These minisodes will be a runaway hit. I hope Sony owns the rights to The Fall Guy and The A-Team.
Compelling column by Mike Bloxham on MediaPost, juxtaposing the unhealthy skewing of our broadcast and cable news heavily toward sensationalist (Duke rape case) and celebrity (Imus, Anna Nichole Smith) issues with the raw footage found on Hometown Baghdad, a recently launched site featuring video vignettes of a handful of young Iraqis living in a war zone. From Bloxham’s column:
Live since March 19, Hometown Baghdad is an example of a kind of news content that gets closer to the reality of the issues, skirting around the pre-packaged, sterilized and trivia-obsessed formats we see across much of our TV news options. Does news really need an anchor or a celebrity journalist to front it?
I couldn’t agree more. The Web is changing the way we consume news. Hopefully it will change the way the broadcast and cable networks package it as well.
Nice juxtaposition yesterday: Viacom sues GooTube for a cool $1 billion the day after Michael Eisner launches his new online studio, called Vuguru, and unveils its first programming, an 80-webisode series called Prom Queen. Other than its name, which sounds like something I used to mutter around last call, Vuguru may be the best example yet of the future of Web video.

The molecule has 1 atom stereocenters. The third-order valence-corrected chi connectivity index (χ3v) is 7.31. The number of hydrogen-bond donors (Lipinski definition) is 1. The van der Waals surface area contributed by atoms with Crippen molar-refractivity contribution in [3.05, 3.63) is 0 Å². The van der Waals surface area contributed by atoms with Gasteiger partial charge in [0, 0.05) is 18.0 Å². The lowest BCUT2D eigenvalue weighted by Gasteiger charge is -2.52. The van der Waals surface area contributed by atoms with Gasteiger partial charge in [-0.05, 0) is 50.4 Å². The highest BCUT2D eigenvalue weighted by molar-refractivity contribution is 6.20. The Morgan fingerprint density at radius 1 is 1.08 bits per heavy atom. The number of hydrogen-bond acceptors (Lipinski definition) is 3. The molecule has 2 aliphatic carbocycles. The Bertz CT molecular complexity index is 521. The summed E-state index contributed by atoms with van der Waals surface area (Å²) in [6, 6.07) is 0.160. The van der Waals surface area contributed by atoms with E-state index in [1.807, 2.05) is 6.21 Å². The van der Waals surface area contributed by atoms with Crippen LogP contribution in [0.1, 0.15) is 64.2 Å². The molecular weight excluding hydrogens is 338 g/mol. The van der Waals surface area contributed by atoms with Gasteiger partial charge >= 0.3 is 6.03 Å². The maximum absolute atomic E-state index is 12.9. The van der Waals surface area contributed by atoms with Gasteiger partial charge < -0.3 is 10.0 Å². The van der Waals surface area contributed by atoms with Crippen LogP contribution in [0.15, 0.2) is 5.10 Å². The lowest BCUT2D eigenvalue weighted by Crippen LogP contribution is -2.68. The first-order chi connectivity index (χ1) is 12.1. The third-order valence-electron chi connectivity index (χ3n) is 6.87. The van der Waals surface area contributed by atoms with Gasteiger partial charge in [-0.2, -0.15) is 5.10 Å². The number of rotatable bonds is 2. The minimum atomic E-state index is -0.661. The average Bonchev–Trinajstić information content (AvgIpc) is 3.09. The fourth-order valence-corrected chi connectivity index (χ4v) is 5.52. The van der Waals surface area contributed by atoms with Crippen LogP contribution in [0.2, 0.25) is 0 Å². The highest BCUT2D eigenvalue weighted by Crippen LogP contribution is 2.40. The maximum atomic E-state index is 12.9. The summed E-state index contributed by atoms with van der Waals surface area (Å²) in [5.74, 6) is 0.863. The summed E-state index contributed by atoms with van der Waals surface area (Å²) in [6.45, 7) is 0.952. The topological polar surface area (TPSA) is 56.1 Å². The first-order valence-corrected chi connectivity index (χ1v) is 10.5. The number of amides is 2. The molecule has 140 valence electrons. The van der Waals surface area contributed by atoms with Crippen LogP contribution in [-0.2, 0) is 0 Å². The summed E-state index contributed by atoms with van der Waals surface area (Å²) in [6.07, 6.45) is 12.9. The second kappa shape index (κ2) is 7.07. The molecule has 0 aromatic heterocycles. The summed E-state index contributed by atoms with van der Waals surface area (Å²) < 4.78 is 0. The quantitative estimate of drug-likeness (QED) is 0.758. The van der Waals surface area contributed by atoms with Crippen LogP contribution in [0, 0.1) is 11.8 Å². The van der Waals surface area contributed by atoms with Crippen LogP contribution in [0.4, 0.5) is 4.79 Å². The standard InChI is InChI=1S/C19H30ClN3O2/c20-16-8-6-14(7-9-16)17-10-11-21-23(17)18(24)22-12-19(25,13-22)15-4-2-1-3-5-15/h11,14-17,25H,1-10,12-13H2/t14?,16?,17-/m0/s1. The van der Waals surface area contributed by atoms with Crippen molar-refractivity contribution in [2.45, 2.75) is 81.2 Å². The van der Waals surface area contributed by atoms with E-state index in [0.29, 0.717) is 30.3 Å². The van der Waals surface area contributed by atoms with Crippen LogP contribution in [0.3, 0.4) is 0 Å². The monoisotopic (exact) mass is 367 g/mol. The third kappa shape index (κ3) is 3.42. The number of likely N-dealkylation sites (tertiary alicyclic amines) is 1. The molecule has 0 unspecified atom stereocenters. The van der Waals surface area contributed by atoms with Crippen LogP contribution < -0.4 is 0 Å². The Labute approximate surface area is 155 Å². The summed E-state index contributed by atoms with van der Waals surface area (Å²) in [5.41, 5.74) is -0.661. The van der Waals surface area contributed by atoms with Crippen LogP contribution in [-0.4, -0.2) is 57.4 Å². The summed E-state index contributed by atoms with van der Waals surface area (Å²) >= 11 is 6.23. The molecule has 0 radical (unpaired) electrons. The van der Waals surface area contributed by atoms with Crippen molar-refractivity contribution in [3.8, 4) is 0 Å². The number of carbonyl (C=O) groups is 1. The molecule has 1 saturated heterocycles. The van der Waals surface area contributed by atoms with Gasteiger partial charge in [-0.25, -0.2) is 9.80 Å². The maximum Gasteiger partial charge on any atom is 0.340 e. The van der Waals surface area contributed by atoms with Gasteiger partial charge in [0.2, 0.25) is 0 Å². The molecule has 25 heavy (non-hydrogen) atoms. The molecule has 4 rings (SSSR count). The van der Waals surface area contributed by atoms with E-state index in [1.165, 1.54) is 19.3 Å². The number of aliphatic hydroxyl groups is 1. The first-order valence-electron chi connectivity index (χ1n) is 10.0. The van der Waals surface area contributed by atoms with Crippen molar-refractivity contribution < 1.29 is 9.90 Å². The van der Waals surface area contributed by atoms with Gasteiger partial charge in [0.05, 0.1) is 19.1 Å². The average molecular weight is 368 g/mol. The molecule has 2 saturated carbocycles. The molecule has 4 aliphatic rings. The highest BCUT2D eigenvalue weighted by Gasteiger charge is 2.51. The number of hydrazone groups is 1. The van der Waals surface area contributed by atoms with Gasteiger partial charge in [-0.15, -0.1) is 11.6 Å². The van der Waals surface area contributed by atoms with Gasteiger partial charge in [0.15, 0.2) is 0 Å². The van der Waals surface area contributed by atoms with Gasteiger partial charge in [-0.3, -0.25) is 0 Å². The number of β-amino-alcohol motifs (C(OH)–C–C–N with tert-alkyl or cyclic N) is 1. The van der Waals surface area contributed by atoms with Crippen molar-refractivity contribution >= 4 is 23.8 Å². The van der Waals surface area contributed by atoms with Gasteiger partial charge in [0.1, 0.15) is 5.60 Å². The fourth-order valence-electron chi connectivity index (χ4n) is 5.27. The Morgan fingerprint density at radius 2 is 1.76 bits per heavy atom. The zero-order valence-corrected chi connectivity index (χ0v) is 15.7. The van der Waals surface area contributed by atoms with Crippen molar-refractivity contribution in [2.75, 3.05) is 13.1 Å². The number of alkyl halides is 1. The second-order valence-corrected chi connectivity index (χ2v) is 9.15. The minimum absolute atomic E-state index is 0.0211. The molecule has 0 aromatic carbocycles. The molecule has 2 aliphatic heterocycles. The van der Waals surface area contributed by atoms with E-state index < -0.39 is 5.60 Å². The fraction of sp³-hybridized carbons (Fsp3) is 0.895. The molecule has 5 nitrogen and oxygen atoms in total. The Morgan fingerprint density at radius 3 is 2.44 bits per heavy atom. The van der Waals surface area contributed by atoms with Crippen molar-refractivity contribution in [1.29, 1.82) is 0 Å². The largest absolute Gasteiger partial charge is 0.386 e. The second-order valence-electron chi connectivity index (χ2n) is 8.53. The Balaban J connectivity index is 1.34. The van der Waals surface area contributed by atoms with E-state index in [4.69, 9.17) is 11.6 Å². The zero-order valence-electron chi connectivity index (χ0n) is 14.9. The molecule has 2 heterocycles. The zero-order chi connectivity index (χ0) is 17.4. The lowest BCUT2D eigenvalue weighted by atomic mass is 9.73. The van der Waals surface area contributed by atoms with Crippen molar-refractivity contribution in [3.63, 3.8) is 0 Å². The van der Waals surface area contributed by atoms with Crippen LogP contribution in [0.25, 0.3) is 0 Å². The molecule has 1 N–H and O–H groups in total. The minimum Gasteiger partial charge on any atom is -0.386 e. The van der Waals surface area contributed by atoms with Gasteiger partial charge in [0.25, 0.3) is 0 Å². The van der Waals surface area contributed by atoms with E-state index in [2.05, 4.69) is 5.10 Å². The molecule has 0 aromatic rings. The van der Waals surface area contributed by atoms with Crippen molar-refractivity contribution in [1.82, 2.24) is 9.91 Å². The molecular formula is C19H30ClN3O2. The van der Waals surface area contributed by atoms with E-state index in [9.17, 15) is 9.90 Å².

On the surface at least, the Prom Queen site offers provides a nice blend of high-end production quality and modern Web packaging. The target audience (the YouTube generation), the format (90-second episodes), the viral enablers (“embed,” “send” and “download” buttons at the end of the teaser video), a handful of sponsors (including Ellegirl.com and Fiji Water), and the backing of a Hollywood heavyweight like Eisner all bode well for the venture. Of course, the content could suck, which would make the buzz moot (“Snakes on a Plane” syndrome). But this could be a milestone in the evolution of broadband video.
Was it just a year ago that broadcast execs had their boxers in a bunch over TiVo and time-shifting? Today I read that Fox plans to begin streaming the full season-opening episode of “The O.C.” on the web a week before its network premiere. Fox is following the lead of NBC, which premiered two of its new shows on the Web ahead of their boob-tube debut in September. From YouTube trailers to iPod downloads to this latest announcement, the shift in the networks’ approach to their TV programming as it relates to the Web has been stunning in both its speed and its scope. Talk about a tipping point.